Best Open-Source Speech to Text Models

Open-Source Speech to Text Models

Automatic speech recognition, well-known as speech-to-text, has been around for quite a long time now, but the recent advances in both hardware and software, made the technology more accessible than ever before.

This technology is now used in many applications, virtual assistants, transcription services and voice controlled systems. For startups and developers looking to add speech to text functionality, open source voice recognition models are a cost effective and flexible solution. In this post we will look at some of the best open source speech to text software and compare their pros and cons to help you choose the one that’s right for you. At VocalJet, we chose to work with few of those open source models and we took the time to benchmark and study their strenght and weaknesses. Here is a synthetis of our discoveries.

1. Kaldi


Kaldi is a toolkit for speech recognition written in C++ and is one of the most popular open source voice recognition toolkits. Developed at Johns Hopkins University, it’s used in both academic and commercial environments because of its flexibility, scalability and performance. The Kaldi toolkit provides its algorithms in the most generic and modular form possible, to maximize flexibility and reusability


  • Highly Customizable: Kaldi has many configuration options, so you can tune the system to your specific needs. This is great for researchers and developers who want to try out different algorithms and models.

  • State of the Art Performance: Kaldi has state of the art performance in terms of accuracy and speed. It supports various acoustic models, including HMMs and DNNs.

  • Lots of Features: Kaldi has many features, including support for multiple languages, speaker diarization and robust training algorithms.

  • Active Community: Kaldi has an active community of developers and researchers so there are continuous improvements and updates. There’s also extensive documentation and tutorials which are super helpful for new users.


  • Steep Learning Curve: Kaldi’s flexibility comes at a cost, it has a steep learning curve and requires a lot of effort to master. This can be a barrier for beginners or those with limited technical skills.

  • Resource Hungry: Kaldi requires a lot of computational resources, especially for training large models. This can be a limitation for smaller organizations or individuals with limited access to high performance computing infrastructure.

2. DeepSpeech


DeepSpeech is an open source speech to text engine developed by Mozilla in 2017. It’s based on the homonymous Baidu’s Deep Speech research paper and uses deep learning to achieve high accuracy.


  • Easy to Use: DeepSpeech is designed to be easy to use, with simple installation and usage instructions.

  • Pre-built Models: Mozilla provides pre-built models that you can use out of the box, so you can add speech recognition to your application without training.

  • Community Support: DeepSpeech has an active community and is supported by Mozilla so there are continuous development and support. There’s also extensive documentation and community forums to help you.

  • Cross Platform: DeepSpeech is cross platform, Windows, macOS and Linux so it’s good for different development environments.


  • Accuracy Variability: DeepSpeech works well with clean and well articulated speech but its accuracy degrades in noisy environment or accented speech. So it’s not suitable for some use cases.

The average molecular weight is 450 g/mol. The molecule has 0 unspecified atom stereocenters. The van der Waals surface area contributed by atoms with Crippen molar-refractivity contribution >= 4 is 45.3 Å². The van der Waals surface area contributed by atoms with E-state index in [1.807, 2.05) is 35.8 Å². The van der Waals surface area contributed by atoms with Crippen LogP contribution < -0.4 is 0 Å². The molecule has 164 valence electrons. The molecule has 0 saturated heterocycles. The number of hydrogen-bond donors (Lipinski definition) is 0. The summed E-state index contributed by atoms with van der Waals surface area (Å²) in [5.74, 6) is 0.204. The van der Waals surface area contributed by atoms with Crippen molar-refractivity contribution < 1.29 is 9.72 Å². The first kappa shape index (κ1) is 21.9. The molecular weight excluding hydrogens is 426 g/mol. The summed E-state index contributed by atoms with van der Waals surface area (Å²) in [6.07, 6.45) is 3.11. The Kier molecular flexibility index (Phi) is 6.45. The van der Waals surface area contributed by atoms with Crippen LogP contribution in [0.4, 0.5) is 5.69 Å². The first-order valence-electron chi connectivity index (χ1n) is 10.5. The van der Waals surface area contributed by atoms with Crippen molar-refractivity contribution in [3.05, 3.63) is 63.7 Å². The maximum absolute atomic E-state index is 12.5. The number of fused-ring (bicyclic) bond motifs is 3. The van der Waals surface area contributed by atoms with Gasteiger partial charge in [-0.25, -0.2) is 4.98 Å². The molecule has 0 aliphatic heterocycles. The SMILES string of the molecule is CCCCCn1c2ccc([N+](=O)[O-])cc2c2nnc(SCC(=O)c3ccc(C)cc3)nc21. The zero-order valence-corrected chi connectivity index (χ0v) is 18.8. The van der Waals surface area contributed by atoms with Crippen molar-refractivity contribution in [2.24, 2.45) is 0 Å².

• Limited Language Support: DeepSpeech is mostly English, limited language support. While DeepSpeech performs well on clean, well-articulated speech, its accuracy can degrade in noisy environments or with accented speech. This makes it less reliable for certain use cases.

  • Recording limitations: Its recordings are limited to 10 seconds, limiting its use to applications such as command processing but no long transcriptions.

3. Vosk


Vosk is a lightweight, open-source speech recognition toolkit that focuses on real-time processing and supports many languages. It runs on many devices, including mobile phones and embedded systems such as Raspberry Pi, Android, or iOS. Vosk models are pretty small (50 Mb) but provide continuous large vocabulary transcription, zero-latency response with streaming API, reconfigurable vocabulary and speaker identification.

Vosk Speech recognition bindings implemented for various programming languages like Python, Java, Node.JS, C#, C++, Rust, Go and others.


  • Low Resource Requirements: Vosk is designed for low-resource environments and can run on CPUs without GPU.

  • Real-Time Processing: Vosk is real-time speech recognition with low latency and fast processing. Good for voice assistants and interactive systems.

  • Multi-Language: Vosk supports English, Spanish, French and Chinese. Good for global applications.

  • Easy to Integrate: Vosk has easy to use APIs and bindings for Python, Java and C++. Easy to integrate with different applications.


  • Accuracy: Vosk works well in many cases, but not as well as more resource hungry models like Kaldi or DeepSpeech. Not good for applications that require high accuracy.

  • No advanced features: Vosk only has basic speech recognition. No speaker diarization, no complex acoustic model.

4. Wav2Letter++


Wav2Letter++ is a fast open-source speech recognition system from Facebook’s AI Research (FAIR) lab. Wav2letter is an end-to-end Automatic Speech Recognition (ASR) system for researchers and developers to transcribe speech. It implements the architecture proposed in Wav2Letter: an End-to-End ConvNet-based Speech Recognition System and Letter Based Speech Recognition with Gated ConvNets. It provides pre-trained models for the Librispeech dataset to help developers start transcribing speech right away.